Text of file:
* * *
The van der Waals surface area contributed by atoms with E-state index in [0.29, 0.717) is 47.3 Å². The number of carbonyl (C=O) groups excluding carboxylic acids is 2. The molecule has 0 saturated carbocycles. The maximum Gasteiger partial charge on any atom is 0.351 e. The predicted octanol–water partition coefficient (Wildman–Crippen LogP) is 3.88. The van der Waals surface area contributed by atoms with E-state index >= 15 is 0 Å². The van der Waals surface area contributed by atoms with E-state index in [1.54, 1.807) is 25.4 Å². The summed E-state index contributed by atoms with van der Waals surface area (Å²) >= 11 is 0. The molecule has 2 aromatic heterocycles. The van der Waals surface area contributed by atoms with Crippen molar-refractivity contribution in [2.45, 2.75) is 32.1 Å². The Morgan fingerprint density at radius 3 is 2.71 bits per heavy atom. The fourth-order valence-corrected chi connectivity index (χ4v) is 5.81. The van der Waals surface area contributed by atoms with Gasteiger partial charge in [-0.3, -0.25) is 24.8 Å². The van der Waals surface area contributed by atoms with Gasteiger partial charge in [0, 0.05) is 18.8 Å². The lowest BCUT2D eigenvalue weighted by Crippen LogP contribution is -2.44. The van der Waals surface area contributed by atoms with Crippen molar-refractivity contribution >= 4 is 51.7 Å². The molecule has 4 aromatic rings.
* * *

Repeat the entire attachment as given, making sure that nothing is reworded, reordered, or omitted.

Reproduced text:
The van der Waals surface area contributed by atoms with E-state index in [0.29, 0.717) is 47.3 Å². The number of carbonyl (C=O) groups excluding carboxylic acids is 2. The molecule has 0 saturated carbocycles. The maximum Gasteiger partial charge on any atom is 0.351 e. The predicted octanol–water partition coefficient (Wildman–Crippen LogP) is 3.88. The van der Waals surface area contributed by atoms with E-state index >= 15 is 0 Å². The van der Waals surface area contributed by atoms with E-state index in [1.54, 1.807) is 25.4 Å². The summed E-state index contributed by atoms with van der Waals surface area (Å²) >= 11 is 0. The molecule has 2 aromatic heterocycles. The van der Waals surface area contributed by atoms with Crippen molar-refractivity contribution in [2.45, 2.75) is 32.1 Å². The Morgan fingerprint density at radius 3 is 2.71 bits per heavy atom. The fourth-order valence-corrected chi connectivity index (χ4v) is 5.81. The van der Waals surface area contributed by atoms with Gasteiger partial charge in [-0.3, -0.25) is 24.8 Å². The van der Waals surface area contributed by atoms with Gasteiger partial charge in [0, 0.05) is 18.8 Å². The lowest BCUT2D eigenvalue weighted by Crippen LogP contribution is -2.44. The van der Waals surface area contributed by atoms with Crippen molar-refractivity contribution >= 4 is 51.7 Å². The molecule has 4 aromatic rings.